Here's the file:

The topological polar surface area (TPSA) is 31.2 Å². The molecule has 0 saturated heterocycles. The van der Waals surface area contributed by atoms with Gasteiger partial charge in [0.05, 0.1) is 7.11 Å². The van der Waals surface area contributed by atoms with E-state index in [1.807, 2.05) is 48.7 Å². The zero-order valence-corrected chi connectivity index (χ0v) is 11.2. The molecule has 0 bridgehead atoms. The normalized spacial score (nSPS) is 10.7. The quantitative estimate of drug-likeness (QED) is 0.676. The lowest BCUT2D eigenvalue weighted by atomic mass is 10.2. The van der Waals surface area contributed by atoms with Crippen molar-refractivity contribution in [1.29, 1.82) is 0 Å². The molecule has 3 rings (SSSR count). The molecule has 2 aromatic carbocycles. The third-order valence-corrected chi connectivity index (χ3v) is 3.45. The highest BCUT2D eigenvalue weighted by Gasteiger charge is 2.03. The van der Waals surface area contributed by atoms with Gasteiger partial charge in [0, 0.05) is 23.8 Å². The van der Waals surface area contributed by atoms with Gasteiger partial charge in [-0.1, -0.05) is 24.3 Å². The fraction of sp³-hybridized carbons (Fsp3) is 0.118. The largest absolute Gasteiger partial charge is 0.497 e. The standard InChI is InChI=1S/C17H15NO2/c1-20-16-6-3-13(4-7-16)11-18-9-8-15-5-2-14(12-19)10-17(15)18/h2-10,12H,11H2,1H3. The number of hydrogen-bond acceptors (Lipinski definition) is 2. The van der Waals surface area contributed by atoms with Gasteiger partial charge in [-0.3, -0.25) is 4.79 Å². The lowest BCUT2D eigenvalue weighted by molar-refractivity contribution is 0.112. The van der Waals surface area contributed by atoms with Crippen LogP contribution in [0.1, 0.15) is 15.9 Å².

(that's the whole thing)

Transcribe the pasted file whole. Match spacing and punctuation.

The topological polar surface area (TPSA) is 31.2 Å². The molecule has 0 saturated heterocycles. The van der Waals surface area contributed by atoms with Gasteiger partial charge in [0.05, 0.1) is 7.11 Å². The van der Waals surface area contributed by atoms with E-state index in [1.807, 2.05) is 48.7 Å². The zero-order valence-corrected chi connectivity index (χ0v) is 11.2. The molecule has 0 bridgehead atoms. The normalized spacial score (nSPS) is 10.7. The quantitative estimate of drug-likeness (QED) is 0.676. The lowest BCUT2D eigenvalue weighted by atomic mass is 10.2. The van der Waals surface area contributed by atoms with Crippen molar-refractivity contribution in [1.29, 1.82) is 0 Å². The molecule has 3 rings (SSSR count). The molecule has 2 aromatic carbocycles. The third-order valence-corrected chi connectivity index (χ3v) is 3.45. The highest BCUT2D eigenvalue weighted by Gasteiger charge is 2.03. The van der Waals surface area contributed by atoms with Gasteiger partial charge in [0, 0.05) is 23.8 Å². The van der Waals surface area contributed by atoms with Gasteiger partial charge in [-0.1, -0.05) is 24.3 Å². The fraction of sp³-hybridized carbons (Fsp3) is 0.118. The largest absolute Gasteiger partial charge is 0.497 e. The standard InChI is InChI=1S/C17H15NO2/c1-20-16-6-3-13(4-7-16)11-18-9-8-15-5-2-14(12-19)10-17(15)18/h2-10,12H,11H2,1H3. The number of hydrogen-bond acceptors (Lipinski definition) is 2. The van der Waals surface area contributed by atoms with Gasteiger partial charge in [-0.3, -0.25) is 4.79 Å². The lowest BCUT2D eigenvalue weighted by molar-refractivity contribution is 0.112. The van der Waals surface area contributed by atoms with Crippen LogP contribution in [0.1, 0.15) is 15.9 Å².